Pelosi says House will take up gun safety bill ‘first thing’ Friday morning
Speaker Nancy Pelosi (D-Calif.) announced on Thursday that the House will take up the Senate-passed gun safety bill “first thing” Friday morning, after the legislation cleared the upper chamber in a bipartisan vote.
“First thing tomorrow morning, the Rules Committee will meet to advance this life-saving legislation to the Floor. When the Rules Committee finishes its business, we will head immediately to the Floor,” Pelosi wrote in a statement minutes after the Senate approved the measure.
“And we will send the bill to President Biden for his signature, with gratitude for his leadership,” she added.
The Senate approved the legislation, dubbed the Bipartisan Safer Communities Act, in a 65-33 vote late Thursday night. Fifteen Republicans, including Minority Leader Mitch McConnell (R-Ky.), joined all Democrats in approving the measure.
On Thursday night following the Senate vote, President Biden urged the House to “promptly vote” on the legislation “and send it to my desk.”
Earlier this month, after Senate negotiators released the framework for their firearm proposal, Biden signaled that he would sign the measure into law, writing in a statement “the sooner it comes to my desk, the sooner I can sign it, and the sooner we can use these measures to save lives.”
The gun safety bill, which clocked in at 80 pages, includes nine provisions to curb gun violence in response to last month’s mass shootings in Buffalo, N.Y., and Uvalde, Texas.
The legislation calls for enhancing background checks for gun purchasers between the ages of 18 and 21, appropriating funds for red flag laws and other intervention programs, and closing the so-called boyfriend loophole by barring individuals from purchasing guns if they were convicted of a misdemeanor of violence against a current or former romantic partner.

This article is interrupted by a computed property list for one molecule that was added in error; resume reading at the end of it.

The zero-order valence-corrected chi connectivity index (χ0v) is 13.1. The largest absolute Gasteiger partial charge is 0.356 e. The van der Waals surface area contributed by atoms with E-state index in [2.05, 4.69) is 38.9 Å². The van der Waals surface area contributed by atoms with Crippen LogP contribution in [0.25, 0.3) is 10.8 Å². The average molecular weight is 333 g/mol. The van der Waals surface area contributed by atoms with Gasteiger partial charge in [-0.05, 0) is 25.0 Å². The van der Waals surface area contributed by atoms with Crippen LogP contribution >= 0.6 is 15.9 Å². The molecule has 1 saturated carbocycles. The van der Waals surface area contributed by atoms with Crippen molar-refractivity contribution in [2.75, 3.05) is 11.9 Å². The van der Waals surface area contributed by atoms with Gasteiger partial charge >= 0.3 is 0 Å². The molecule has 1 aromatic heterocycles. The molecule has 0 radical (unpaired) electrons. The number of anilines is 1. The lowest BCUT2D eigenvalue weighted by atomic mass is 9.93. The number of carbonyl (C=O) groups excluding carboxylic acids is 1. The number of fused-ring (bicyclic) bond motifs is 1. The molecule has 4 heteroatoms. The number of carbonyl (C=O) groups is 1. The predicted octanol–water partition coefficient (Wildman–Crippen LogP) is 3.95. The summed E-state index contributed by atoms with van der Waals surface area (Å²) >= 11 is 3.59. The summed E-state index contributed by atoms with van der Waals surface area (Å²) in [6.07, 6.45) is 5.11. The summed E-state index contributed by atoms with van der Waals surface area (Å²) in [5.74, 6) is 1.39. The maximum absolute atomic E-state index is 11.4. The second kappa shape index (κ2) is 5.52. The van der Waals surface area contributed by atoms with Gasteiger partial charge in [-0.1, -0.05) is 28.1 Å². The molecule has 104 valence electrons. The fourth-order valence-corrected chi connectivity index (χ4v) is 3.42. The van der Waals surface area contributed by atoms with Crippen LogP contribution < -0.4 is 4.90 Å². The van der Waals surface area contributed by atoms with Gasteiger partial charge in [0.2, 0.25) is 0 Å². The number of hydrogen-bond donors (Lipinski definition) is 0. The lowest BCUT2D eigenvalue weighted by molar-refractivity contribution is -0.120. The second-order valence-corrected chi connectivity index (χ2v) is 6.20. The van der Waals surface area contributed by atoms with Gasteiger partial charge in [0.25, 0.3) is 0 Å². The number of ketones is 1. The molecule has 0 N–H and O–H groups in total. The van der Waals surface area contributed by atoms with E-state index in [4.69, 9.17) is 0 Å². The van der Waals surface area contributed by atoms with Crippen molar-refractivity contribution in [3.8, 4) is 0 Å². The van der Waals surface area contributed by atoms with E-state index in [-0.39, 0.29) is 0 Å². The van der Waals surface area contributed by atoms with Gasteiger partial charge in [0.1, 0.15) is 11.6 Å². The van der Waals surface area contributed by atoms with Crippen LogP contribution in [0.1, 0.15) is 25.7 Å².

It also bolsters the community mental health services pilot program, clarifies who is considered a gun dealer and strengthens penalties for individuals who traffic guns or obtain them through straw purchases.
The vote, which is likely to pass because Democrats hold the majority in the House, will cap off weeks of negotiations between members of both parties that began after the shootings in Buffalo and Uvalde.
Ten Black individuals were fatally shot at a grocery store in Buffalo last month. Then, 10 days later, a gunman killed 19 students and two adults at an elementary school in Uvalde.
The planned House vote comes exactly one month after the Uvalde shooting.
Earlier this month, the House passed a sweeping gun package that called for raising the minimum age to buy a semi-automatic weapon from 18 to 21 and banning high-capacity magazines. The chamber also approved a measure to nationalize red flag laws, which seek to keep guns away from individuals deemed a threat to themselves and others.
The House vote is already shaping up to be bipartisan — on Wednesday, Rep. Tony Gonzales (R-Texas), who represents the district that includes Uvalde, said he will vote for the measure.
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